Birka: From Viking Trading Center to Graveyard and Abandoned Town
Resting on the island Björkö "Birch Island" in Sweden was Birka one of the most hectic Viking trading centres at that time. It was the place where not only the Vikings but also people from other regions came and traded. But the glory of this town ended around the end of the 10th century. And it was not until 1993 that Birka was honoured as the World Heritage by UNESCO. It is 25 years earlier than the time two Viking towns Hedeby and Dannevirke became the World Heritage.
A TOWN OF VIKING TRADING CENTER CAME INTO BEING
Around the middle of the 8th century, a king formed the town of Birka. Considering the geographical traits of the site, it was perfect to become a hectic trading centre. The king founding Birka was determined to control the south of Sweden both economically and politically. As usually, politics and economy went along and flourished together.
The king lived a few kilometres away from Birka. At that time, the king was responsible for keeping order among his community and prevent his land from being looted.
PERFECT SPOT FOR TRADING
The territory of Birka stretched up to 32 acres. The place faced the Baltic Sea and was in the important Medieval trading route. Surrounding the western side of the Birka town were large and massive rocks.
Generally, the geographic traits of this site both help facilitate the trading activities and observe the approaching ships which might present a threat to the local people.
The reconstruction of the Birka town which once was a hectic Viking trading centre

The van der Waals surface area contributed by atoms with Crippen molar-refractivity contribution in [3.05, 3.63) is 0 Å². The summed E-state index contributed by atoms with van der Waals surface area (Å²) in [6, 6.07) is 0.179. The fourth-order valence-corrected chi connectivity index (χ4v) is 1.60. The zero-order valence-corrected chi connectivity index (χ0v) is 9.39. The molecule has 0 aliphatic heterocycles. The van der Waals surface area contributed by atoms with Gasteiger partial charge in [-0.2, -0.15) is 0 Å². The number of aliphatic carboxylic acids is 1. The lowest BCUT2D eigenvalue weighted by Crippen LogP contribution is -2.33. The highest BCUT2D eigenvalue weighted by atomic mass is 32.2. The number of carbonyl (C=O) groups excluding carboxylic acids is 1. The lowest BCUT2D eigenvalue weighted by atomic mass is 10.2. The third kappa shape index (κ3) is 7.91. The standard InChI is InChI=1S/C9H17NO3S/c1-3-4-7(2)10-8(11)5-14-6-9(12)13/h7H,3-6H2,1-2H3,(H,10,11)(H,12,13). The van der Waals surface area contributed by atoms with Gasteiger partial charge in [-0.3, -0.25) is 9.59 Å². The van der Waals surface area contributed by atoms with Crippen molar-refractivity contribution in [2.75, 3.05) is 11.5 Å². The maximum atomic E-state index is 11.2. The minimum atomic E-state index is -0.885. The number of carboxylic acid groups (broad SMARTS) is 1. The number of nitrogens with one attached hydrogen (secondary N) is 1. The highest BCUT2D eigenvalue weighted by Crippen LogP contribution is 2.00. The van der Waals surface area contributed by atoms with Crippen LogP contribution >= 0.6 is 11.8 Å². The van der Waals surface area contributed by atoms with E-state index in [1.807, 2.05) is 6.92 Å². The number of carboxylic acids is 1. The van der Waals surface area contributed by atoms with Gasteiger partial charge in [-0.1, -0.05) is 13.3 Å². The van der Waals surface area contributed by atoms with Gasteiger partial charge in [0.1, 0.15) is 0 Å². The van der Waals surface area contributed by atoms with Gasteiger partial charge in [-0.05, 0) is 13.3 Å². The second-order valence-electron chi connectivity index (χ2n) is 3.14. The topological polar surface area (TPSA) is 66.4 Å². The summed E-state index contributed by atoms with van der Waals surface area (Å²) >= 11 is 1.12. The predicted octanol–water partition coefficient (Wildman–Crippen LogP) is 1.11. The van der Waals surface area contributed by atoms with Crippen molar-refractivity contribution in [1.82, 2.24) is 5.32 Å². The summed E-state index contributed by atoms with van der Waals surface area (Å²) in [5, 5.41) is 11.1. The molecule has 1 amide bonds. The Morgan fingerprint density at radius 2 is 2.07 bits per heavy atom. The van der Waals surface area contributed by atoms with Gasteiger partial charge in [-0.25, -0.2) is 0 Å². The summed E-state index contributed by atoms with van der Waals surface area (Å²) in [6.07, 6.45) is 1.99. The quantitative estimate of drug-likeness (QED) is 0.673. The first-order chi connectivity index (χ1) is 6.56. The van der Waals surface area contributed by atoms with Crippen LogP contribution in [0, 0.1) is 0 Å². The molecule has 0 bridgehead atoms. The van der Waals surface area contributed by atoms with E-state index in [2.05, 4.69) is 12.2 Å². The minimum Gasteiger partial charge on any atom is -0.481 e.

The most famous commodity from Birka was fur, iron goods, and craft products. People from many regions around Birka, or England, Frisia, and the east went there to do business.
A TOWN THAT FLOURISHED AT AN INCREDIBLE SPEED
After two years of being a hectic trading centre in the south of Sweden, Birka flourished and changed a lot. The population during its glorious period was about 1000 inhabitants.
This site had its own Thing which was a kind of law and governing system in the Viking age. It would be held under the control of the King or the Earl. The free men would gather around to listen and to discuss the laws or to make the political decisions.
But the glory of Birka came to an end after two centuries of success
ABANDONED TOWN AND MAJOR GRAVEYARD
The end of the 10th century witnessed the collapse of the Birka town. Many theories have been put forward to explain why the inhabitants abandoned the town.
The reconstruction of Viking house in the site of Birka
But the theory that is generally accepted revolves around the rise of land masses which affecting the water level in Birka. As the harbours became useless because of the lower water level, the 2-century-long economic activities had to cease. Many of its inhabitants moved or were moved to the newly-founded town Sigtuna.
These days, although being no longer an important economic site, Birka serves to be a hot archaeological site.
If we happen to visit Birka, we might observe the green hills featuring the island. And those hills are actually the burial mounds dating back from the Viking age. There are thousands of them. By far, the archaeologists have concluded that six major graveyards surrounded Birka in the Viking Age.
The burial mounds that are commonly observed in Birka
One famous excavation in Birka is the BJ581. Inside the BJ581 grave, the archaeologists found out the remains of a Viking woman. What's interesting here is that the items buried with her were the weapons and two horses, all of which presented the warriors.
Inside the BJ581 that the archaeologists excavated.The remains of the woman were placed among many types of weapons like axe, sword, bow and arrows, and shields. Two horses were also buried with her inside the BJ581
So this opens a question as to whether the woman inside the BJ581 was a female warrior. This leads to the reconsideration of the historical existence of the Viking shieldmaiden in the Viking age.